Tuesday, August 5, 2014

The Big Exolosion



Louise: On the 24th of June through the generosity of Hearth and Home Assisted Living, where my Mother resides, supplied the Butterfly House at Smiley Park with 40 butterflies of which there were 14 monarchs. They brought the residents to the park so they could assist with the release. There were enough that visitors in the park also got to participate. Most of us are familiar with the beautiful orange and black Monarch butterfly. The rest were Painted Ladies.


Hearth and Home Release


Asclepias   Swamp Milkweed
 

I had been away from town for a few days, so when I returned,  I made a trip to the park to check on the gardens. This was the 21st of July, three days short of a month when we had released the butterflies. I peeked in the butterfly house and saw something a bit different. The plants looked like bare sticks. Upon further investigation I discovered a giant explosion. There were hundreds of caterpillars and they had stripped all of the  host plants, milkweed.




Monarchs only lay their eggs on and feed from the milkweed. There were, and I counted 87 chrysalis, plus 12 flying Monarchs. It was breath taking.


Monarch Cats

Sue: I received a call from Louise that same day she is referring to. Of course I had to go out to the park to see for myself and take some pictures (the truth be told she told me to). There were so many caterpillars you had to be very careful not to step on any.  The Children's Garden had many visitors that evening, as always, and several wanted to go into the Butterfly House since I was going in. I had to explain to them why they couldn't,  but could still observe from the outside.


It was interesting  the questions they asked. Of course with my limited knowledge, I tried to sound like I knew what I was talking about. They were all attentive to what I had to say. There were a couple that I had a wonderful conversation. The gentleman wasn't from Van Wert, but his girlfriend was, and at this time I can't remember where he did say he was from, you know they say memory is the first thing to go! But anyway, they thought the entire Garden's were just wonderful and had many questions about the Monarch's. One young boy, from Spencerville, was there with his grandparents. He was very inquisitive, and like all the kids wanted to come inside also! Thanks Louise, I'm glad I went out.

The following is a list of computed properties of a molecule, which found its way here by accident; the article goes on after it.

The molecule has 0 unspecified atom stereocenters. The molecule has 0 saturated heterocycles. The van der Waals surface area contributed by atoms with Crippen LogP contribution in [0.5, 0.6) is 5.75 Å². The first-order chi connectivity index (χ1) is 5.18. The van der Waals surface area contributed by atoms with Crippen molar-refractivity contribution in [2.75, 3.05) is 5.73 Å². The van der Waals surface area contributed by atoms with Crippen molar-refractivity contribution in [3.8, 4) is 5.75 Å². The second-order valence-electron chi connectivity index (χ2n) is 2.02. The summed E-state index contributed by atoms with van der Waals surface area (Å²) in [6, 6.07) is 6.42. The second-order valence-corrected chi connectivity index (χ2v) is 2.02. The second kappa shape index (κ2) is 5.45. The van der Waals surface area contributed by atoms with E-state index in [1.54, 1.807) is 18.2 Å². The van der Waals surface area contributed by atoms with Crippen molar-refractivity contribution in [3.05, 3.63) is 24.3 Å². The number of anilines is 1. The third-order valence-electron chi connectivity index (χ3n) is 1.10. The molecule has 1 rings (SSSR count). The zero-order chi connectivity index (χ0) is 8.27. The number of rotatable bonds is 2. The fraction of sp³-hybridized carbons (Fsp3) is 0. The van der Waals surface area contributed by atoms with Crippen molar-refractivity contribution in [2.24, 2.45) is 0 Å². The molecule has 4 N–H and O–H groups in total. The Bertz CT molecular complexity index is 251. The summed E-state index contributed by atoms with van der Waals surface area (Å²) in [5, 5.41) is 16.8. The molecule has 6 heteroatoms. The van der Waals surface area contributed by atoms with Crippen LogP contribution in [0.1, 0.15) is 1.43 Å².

Louise: Early in the spring plants were planted, thinking we would be prepared for at least a few monarch butterflies.  The last few seasons, the entire country had a decreasing population of Monarchs. With chemicals being used for weed control and a virus in Mexico, where they spend their winters, this has taken its toll on this beautiful butterfly. There is a plea for us all to plant milkweed so to have a food supply for them as they make their journey to and from Mexico. They return to the same place each year. Migration is at different times depending what part of the country you live. Here the migration begins in September. Learn more about the migration of the Monarch from PBS's documentary  The Flight Of The Monarch.




Since the plants were stripped, we canvased ditch banks to dig milkweed by the bucket full to supply them with food.



This has been very exciting to see first hand the whole process. When the time is right the cat attaches its self to a stable surface. It forms a J position, then forms its chrysalis. In about 10 days to two weeks it emerges as a beautiful Monarch. The butterfly hangs in its wet condition for awhile, while it fills its wings with fluid before it takes flight. There life span is approximately two weeks, few will survive a few months. This new generation will deposit their eggs and life will begin once again. To date we have released more than one hundred Monarch Butterflies into the park. To be sure that they have a good  food supply we felt this best. We have been providing, beside the milkweed, watermelon, bananas and oranges.


Supplementary Food


Chrysalis and Caterpillar in it's J Position

Our schools are doing a good job educating our youth about the butterflies. We also do programs at the Butterfly House to educate all who are interested. Again thank you Hearth and Home for supplying the first butterflies.




Louise and Sue

No comments:

Post a Comment